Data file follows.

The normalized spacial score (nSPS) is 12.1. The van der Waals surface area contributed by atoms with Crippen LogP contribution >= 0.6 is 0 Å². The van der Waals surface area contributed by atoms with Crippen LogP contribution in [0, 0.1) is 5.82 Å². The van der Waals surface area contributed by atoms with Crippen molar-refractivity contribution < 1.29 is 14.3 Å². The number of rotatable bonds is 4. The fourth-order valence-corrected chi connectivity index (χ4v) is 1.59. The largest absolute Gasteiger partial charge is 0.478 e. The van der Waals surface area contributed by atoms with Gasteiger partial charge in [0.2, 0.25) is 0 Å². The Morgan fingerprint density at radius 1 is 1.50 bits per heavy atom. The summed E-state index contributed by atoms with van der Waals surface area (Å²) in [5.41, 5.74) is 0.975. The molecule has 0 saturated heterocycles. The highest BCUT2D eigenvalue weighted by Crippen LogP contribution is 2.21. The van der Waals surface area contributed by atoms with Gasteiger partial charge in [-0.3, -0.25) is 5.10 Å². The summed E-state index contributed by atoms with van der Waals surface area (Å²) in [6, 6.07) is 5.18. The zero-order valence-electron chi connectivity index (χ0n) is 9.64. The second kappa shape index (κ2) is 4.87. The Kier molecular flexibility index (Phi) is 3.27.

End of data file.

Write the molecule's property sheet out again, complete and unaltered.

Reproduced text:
The normalized spacial score (nSPS) is 12.1. The van der Waals surface area contributed by atoms with Crippen LogP contribution >= 0.6 is 0 Å². The van der Waals surface area contributed by atoms with Crippen LogP contribution in [0, 0.1) is 5.82 Å². The van der Waals surface area contributed by atoms with Crippen molar-refractivity contribution < 1.29 is 14.3 Å². The number of rotatable bonds is 4. The fourth-order valence-corrected chi connectivity index (χ4v) is 1.59. The largest absolute Gasteiger partial charge is 0.478 e. The van der Waals surface area contributed by atoms with Gasteiger partial charge in [0.2, 0.25) is 0 Å². The Morgan fingerprint density at radius 1 is 1.50 bits per heavy atom. The summed E-state index contributed by atoms with van der Waals surface area (Å²) in [5.41, 5.74) is 0.975. The molecule has 0 saturated heterocycles. The highest BCUT2D eigenvalue weighted by Crippen LogP contribution is 2.21. The van der Waals surface area contributed by atoms with Gasteiger partial charge in [-0.3, -0.25) is 5.10 Å². The summed E-state index contributed by atoms with van der Waals surface area (Å²) in [6, 6.07) is 5.18. The zero-order valence-electron chi connectivity index (χ0n) is 9.64. The second kappa shape index (κ2) is 4.87. The Kier molecular flexibility index (Phi) is 3.27.